Bill Wiseman wrote the first bill in America to legalize execution by lethal injection 30 years ago - and he regrets it. He was trying to make capital punishment kinder, but today he believes he made it easier. Now an Episcopal priest, Wiseman tells Angie why he opposes the death penalty and what he's doing about it. Journalist Vince Beiser, who profiled Wiseman for Mother Jones tells us about the priest's work. Plus, Mother Jones contributor Barry Yeoman tells us about Republican lobbyist Jack... Topics: Mother Jones, Radio, Interview, bush, death penalty, political satire, tom delay, Jack Abramoff,...
On Christmas day, Mother Jones Radio brings you a touch of sanity in the midst of your holiday craziness. Join us for a sermon from Reverend Billy of the Church of Stop Shopping; a righteous gift list from political satirist Will Durst; and a Mother Jones glimpse of American spending and giving with editor Clara Jeffery. Also, we'll hear from the nation's first lobbyist for athiests, Lori Lipman Brown, and from the president of the Center for the New American Dream, Betsy Taylor. Plus, we hear... Topics: Mother Jones, Radio, Interview, american dream, christmas, political satire
This week, we debut our special coverage on the future of the world's oceans. We talk with Julia Whitty, whose article "Fate of the Ocean" shows how humans are pushing seas to the brink. Whitty weighs in on what humans can do to reverse the massive ecological changes we've put in place. Plus, how did Achmed Chalabi con the New York Times into believing Saddam was training foreign fighters to hijack airplanes? He presented them with a defecting Iraqi "general" -- who turns... Topics: Mother Jones, Radio, Interview, bush, environment, hijack, iraq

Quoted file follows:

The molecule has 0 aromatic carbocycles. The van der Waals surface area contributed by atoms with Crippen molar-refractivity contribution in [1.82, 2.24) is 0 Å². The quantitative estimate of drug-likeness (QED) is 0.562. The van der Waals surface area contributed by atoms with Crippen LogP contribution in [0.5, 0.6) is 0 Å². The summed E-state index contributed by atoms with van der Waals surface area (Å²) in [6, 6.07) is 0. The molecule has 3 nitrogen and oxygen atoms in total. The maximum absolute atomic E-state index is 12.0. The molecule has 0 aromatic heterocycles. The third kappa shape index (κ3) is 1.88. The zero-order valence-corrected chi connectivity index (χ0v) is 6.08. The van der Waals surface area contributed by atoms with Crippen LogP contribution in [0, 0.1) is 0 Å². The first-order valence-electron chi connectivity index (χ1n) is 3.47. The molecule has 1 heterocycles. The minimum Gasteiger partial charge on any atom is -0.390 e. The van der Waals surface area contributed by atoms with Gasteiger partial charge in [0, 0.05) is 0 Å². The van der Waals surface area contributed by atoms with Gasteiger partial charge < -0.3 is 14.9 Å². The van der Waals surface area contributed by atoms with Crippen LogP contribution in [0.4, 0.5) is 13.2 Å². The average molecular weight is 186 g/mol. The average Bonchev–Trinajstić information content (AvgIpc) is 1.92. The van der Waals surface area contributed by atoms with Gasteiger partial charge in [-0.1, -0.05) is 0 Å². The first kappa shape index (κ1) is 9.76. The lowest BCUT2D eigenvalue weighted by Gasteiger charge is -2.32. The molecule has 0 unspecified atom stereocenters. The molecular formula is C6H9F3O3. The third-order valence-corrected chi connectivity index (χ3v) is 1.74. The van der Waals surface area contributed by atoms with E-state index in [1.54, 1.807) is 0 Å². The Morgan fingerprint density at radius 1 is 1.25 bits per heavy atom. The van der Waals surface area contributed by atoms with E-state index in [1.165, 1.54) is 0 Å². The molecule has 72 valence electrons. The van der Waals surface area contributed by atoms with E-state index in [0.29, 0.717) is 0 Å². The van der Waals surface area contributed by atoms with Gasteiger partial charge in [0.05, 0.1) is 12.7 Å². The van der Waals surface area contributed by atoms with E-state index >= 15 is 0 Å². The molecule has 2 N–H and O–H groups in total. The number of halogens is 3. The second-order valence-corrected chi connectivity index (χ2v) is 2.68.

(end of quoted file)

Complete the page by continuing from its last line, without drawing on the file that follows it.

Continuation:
An 18-minute interview with linguist George Lakoff, author of "Whose Freedom?: The Battle Over America's Most Important Idea." This is a longer version of the interview originally broadcast on Mother Jones Radio's July 23, 2006 show.
Is detainee abuse committed by a handful of soldiers, or is it a widespread problem in the military? Some military insiders say it's commonplace, and have gone public with the help of Human Rights Watch. We talk to HRW's senior military analyst, Marc Garlasco, who before 2003 spent seven years at the Pentagon as an intelligence analyst. Garlasco tells the story of three army officers who witnessed prisoner abuse, including the breaking of a detainee's legs with a baseball bat. The officers... Topics: Mother Jones, Radio, Interview, detainees, military, pentagon, rights, scotus, torture, John...
"End of Oil" author Paul Roberts talks about rising oil and gas prices, and what they mean for consumers and politicians. Are cheap oil prices ever coming back? "No," he says bluntly. "We'll see prices spike and probably drop occasionally, but the average price of oil is very likely going to remain much higher than it's been for the past two decades." Plus, we speak with Craig Williams, one of the winners of the 2006 Goldman environmental awards. Williams'... Topics: Mother Jones Radio, Oil, peak oil, environmental, chemical weapons, immigrants